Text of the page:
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Better Know a Dodger . . . Marlon Anderson

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On the heels of taking two games out of three from the San Diego Padres this weekend, the Dodgers have run their record to 8-4, and trail the division leading Arizona Diamondbacks by only one-half game. First place will be up for grabs when the Dodgers travel to Phoenix for a two-game set on Monday. A small component of the Dodgers' on-field success thus far has been the play of veteran utility player Marlon Anderson. Although he's had a limited impact in 2007, Anderson still will garner unlimited attention as the subject of Part 3 of our 436-Part Series, "Better Know a Dodger."

Marlon Ordell Anderson was born January 6, 1974 in Montgomery, Alabama. He went to school and played baseball for the University of South Alabama Jaguars (the fightin' Jaguars!!), and was subsequently drafted in the 2nd round of the 1995 amateur entry draft by the Philadelphia Phillies. Anderson was acquired by the Los Angeles Dodgers late last summer, and played a key part in their drive to the 2006 National League playoffs.

Anderson's nickname is, creatively, "Marlo". Other famous Marlo's include actress Marlo Thomas, author Margo Morgan, and (of course) proprietor of the knitting website, Marlo Cairns.

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For the bulk of his major league career Anderson was a second baseman, but he has taken more of a utility role with the Dodgers, helping out in the outfield and as a pinch hitter. His best season came in 2001 with the Phillies, when he hit .293 with 11 home runs and 61 runs batted in. He appeared in the World Series in 2004 with St. Louis. Marlo Thomas has yet to appear in a World Series or hit 11 home runs in a season. Take that, Marlo Thomas.

Anderson lives just outside of Houston in Sugar Land, Texas. There, he is involved in the Joel Osteen Lakewood Ministries. Osteen is one of the hottest young properties in evangelism, and has been dubbed "America's most watched pastor" by Christian Today. Alas, despite his successes, Marlon Anderson has not been dubbed "America's most watched player" by any publication.

Marlon's presence on the ebays is somewhat extensive, with 6 items up for bid, and 116 items listed in ebay stores. As with most players, the bulk of the items are baseball cards. However, there is also a game-used bat from Marlo's days with the Phillies that is available for $125. It is cracked.

Marlon Anderson is 5'11" and weighs in at 200 pounds. He will make $925,000 this season. Marlon is married (sorry yet again, ladies) to Shadia. The couple has two daughters (Zoe and Hannah), and a son (Caleb).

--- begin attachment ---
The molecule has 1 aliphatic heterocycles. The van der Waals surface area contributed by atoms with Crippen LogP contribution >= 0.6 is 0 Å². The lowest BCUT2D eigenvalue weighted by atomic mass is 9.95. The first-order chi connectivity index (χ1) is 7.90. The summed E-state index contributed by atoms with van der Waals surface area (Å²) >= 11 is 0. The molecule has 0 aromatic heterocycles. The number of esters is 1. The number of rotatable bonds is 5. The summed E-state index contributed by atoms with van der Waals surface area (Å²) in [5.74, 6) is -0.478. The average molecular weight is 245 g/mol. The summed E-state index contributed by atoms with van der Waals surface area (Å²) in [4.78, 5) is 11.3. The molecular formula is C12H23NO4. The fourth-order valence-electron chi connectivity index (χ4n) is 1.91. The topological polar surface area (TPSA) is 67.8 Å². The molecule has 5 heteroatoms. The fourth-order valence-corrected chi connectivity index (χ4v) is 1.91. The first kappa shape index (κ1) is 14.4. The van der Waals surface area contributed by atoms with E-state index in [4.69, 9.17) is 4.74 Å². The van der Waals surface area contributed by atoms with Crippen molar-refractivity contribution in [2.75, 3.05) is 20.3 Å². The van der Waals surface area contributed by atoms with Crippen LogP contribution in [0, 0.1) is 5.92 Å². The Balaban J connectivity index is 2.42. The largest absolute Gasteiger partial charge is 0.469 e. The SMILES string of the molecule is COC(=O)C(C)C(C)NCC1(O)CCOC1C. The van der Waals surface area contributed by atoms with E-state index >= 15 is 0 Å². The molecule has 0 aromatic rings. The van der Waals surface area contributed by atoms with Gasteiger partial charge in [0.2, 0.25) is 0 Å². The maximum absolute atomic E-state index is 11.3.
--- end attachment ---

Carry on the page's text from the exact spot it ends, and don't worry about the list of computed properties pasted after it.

A bit more on Marlo's baseball career after the jump.

After being drafted in 1995, Anderson spent four years in the Phillies' minor league system. His minor league career peaked in 1998 with Scranton Wilkes-Barre, where he was named the team's Most Valuable Player and won the Paul Owens Award, given to the best player in the Phillies' Minor League system. His terrific '98 season earned Anderson a late season call-up to the big club, where he debuted in dramatic fashion with a pinch-hit home run off of New York Mets' pitcher Mel Rojas.

Anderson stayed with the Phillies through 2002, and has been on the move ever since. Since 2003, he has played with five different clubs including his current stint with the Dodgers, and has evolved into a pinch-hitting specialist. Anderson tied with Orlando Palmiero for the Major League high in pinch hits (50) during the 3-year period 2004-2006.

Marlo is off to a slow start in 2007, hitting .167 in only 6 at bats, including 0-for-1 as a pinch hitter in Sunday night's Jackie Robinson Tribute game against the Padres. With Matt Kemp on the disabled list, Anderson is one of only two African Americans on the Dodgers' active roster (Juan Pierre is the other).

Anderson's most memorable moment with the Dodgers came last September, when he was Part 4 in a 4-Part Series of back-to-back-to-back-to-back home runs. Jeff Kent, Russell Martin, and J.D Drew were the other members that participated in the historic feat. Marlo Thomas was not involved.

Photo courtesy of Jeff Roberson, AP

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As always, thanks to and for their vast stores of information, and thanks to The Colbert Report for the inspiration.